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Can contactless cards support the Java Card platform?
The Java Card technology is independent of the type of supporting hardware. The Java Card platform can run on contact and contactless devices. The Java Card platform also runs on secure elements that power the Card Emulation mode in NFC, independently of the form factor (SIM, embedded secure element, or other).
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Who can contribute to the specifications? 
To date over the last 25 years, the Java Card Forum has worked on multiple iterations of the Java Card API enhancement specifications. The group is currently working on enhancements to Java Card 3.1 specification requirements.
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Where do I find specifications?
Details about the latest specifications can be found on the Oracle website.
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What is the role of the JC in the standardization of Smart Card Technology?

The Java Card specifications are constantly updated to align with specifications developed in other organizations for both horizontal and vertical specifications.
The horizontal or generic standards are the ISO/IEC set of standards for the secure element market in general.

The vertical standards for vertical market segments include but are not limited to:

  • ETSI and 3GPP for the mobile communication market and the deployment of NFC services to mobile phones
  • GlobalPlatform for the secure management of the Java Card Platform and Java Card Applets in the Financial, Government-ID and Telecommunication market
  • EMVco for the development of Payment applications.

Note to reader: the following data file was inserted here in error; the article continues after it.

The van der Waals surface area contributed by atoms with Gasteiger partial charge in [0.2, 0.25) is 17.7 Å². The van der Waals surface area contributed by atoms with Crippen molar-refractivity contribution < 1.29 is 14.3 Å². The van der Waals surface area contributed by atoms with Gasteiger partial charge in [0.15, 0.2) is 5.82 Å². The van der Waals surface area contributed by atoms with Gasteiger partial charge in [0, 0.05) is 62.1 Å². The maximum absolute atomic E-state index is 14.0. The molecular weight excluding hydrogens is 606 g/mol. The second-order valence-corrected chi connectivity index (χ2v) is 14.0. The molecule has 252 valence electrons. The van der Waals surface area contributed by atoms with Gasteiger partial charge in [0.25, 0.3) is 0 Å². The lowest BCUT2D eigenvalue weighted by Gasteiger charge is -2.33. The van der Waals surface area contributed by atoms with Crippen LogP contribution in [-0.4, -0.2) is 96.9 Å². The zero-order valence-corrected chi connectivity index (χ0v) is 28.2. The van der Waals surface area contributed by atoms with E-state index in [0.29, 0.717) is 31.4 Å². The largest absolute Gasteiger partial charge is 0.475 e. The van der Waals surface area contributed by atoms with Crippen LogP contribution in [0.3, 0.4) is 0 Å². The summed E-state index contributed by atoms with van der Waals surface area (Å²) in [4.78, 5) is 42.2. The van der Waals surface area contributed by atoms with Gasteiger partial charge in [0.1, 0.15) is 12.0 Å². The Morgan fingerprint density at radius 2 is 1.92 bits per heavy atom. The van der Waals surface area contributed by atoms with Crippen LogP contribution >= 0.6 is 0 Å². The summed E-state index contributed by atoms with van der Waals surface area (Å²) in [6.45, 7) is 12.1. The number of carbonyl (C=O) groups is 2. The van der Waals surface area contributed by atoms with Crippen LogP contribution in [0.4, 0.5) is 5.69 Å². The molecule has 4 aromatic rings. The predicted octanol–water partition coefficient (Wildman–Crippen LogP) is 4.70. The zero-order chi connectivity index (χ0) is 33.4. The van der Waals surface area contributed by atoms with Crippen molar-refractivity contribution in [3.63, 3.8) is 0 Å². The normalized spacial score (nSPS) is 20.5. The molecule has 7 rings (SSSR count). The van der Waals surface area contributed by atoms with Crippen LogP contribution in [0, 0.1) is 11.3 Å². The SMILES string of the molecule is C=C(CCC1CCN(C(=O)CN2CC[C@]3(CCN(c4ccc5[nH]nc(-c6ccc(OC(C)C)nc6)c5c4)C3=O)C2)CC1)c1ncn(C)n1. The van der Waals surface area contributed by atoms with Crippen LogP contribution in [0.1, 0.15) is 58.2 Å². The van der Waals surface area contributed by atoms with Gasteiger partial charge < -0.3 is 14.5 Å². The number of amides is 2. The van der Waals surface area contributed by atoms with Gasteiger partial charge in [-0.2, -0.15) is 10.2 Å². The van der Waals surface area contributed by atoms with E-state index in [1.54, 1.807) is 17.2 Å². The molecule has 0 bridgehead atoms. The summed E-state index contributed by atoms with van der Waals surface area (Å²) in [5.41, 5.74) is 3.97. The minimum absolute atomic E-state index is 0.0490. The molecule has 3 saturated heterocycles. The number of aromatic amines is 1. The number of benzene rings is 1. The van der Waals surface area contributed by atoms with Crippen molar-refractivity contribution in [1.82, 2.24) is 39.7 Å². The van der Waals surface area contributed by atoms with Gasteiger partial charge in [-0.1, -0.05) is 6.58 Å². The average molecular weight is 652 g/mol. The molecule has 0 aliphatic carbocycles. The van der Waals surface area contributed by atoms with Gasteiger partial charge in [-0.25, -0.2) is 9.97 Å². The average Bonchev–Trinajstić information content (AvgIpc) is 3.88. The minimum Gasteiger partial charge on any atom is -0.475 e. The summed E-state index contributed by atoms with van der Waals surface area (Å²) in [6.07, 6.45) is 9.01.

Horizontal and vertical alignments are a two way process, either specifications from these organizations are updated to take advantage from latest development of the Java Card Platform, or the Java Card specifications are constantly updated to follow the latest (e.g. cryptographic) development taking into account specifications and recommendations (e.g. from NIST, BSI, RSA Labs, IETF).
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Are the Java Card platform and GlobalPlatform Card Specification related?
The GlobalPlatform consortium has issued a Card Specification that defines a card management framework. This specification compliments the Java Card specifications by defining a set of commands that can be used to manage applications on a Java Card product.

The GlobalPlatform Card Specification also defines a Java Card API that allows Java Card developers to further integrate GlobalPlatform support in their applications.

Most Java Card products include at least some support for the GlobalPlatform Card specification. Please refer to GlobalPlatform for more information.
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What is the difference between the Java Card Classic Edition and the Java Card Connected Edition?
Since Java Card 3.0, there are two distinct editions of the Java Card specifications: Classic and Connected.

The Classic targets smart cards and secure devices on all vertical markets. It is the basis for billions of cards currently deployed, and can run security services on a wide range of hardware configurations, from chips based on ISO7816 and ISO14443 communication to IoT secure elements.

The Connected Edition of the Java Card specification is a technological breakthrough, in which Java Card has been extended to support a Web application model, with servlets running on the card, and TCP/IP as basic protocol. The Connected Edition runs on high-end secure microcontrollers, typically based on a 32-bit processor and supporting a high-speed communication interface.
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What can I use to develop an applet for the Java Card platform?
Any off-the-shelf development tools for the Java programming language can be used to develop applets for the Java Card platform. Oracle is also providing a developer toolkit for Java Card, including integration with the Eclipse IDE.